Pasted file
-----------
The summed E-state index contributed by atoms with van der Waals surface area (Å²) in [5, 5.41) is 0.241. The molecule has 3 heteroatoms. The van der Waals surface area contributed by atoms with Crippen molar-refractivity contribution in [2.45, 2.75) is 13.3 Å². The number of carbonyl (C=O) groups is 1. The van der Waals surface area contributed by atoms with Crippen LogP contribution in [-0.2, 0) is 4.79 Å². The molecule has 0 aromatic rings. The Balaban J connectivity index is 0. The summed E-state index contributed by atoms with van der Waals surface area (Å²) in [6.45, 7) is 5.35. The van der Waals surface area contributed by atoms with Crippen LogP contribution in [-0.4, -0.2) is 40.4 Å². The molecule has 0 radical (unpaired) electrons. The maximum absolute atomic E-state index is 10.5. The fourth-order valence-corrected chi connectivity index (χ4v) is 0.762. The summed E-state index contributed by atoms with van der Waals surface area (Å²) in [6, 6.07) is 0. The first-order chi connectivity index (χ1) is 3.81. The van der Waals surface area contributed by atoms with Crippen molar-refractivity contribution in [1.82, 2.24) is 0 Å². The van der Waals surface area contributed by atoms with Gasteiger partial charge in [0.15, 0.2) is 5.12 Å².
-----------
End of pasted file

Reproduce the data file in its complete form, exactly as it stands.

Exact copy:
The summed E-state index contributed by atoms with van der Waals surface area (Å²) in [5, 5.41) is 0.241. The molecule has 3 heteroatoms. The van der Waals surface area contributed by atoms with Crippen molar-refractivity contribution in [2.45, 2.75) is 13.3 Å². The number of carbonyl (C=O) groups is 1. The van der Waals surface area contributed by atoms with Crippen LogP contribution in [-0.2, 0) is 4.79 Å². The molecule has 0 aromatic rings. The Balaban J connectivity index is 0. The summed E-state index contributed by atoms with van der Waals surface area (Å²) in [6.45, 7) is 5.35. The van der Waals surface area contributed by atoms with Crippen LogP contribution in [-0.4, -0.2) is 40.4 Å². The molecule has 0 radical (unpaired) electrons. The maximum absolute atomic E-state index is 10.5. The fourth-order valence-corrected chi connectivity index (χ4v) is 0.762. The summed E-state index contributed by atoms with van der Waals surface area (Å²) in [6, 6.07) is 0. The first-order chi connectivity index (χ1) is 3.81. The van der Waals surface area contributed by atoms with Crippen molar-refractivity contribution in [1.82, 2.24) is 0 Å². The van der Waals surface area contributed by atoms with Gasteiger partial charge in [0.15, 0.2) is 5.12 Å².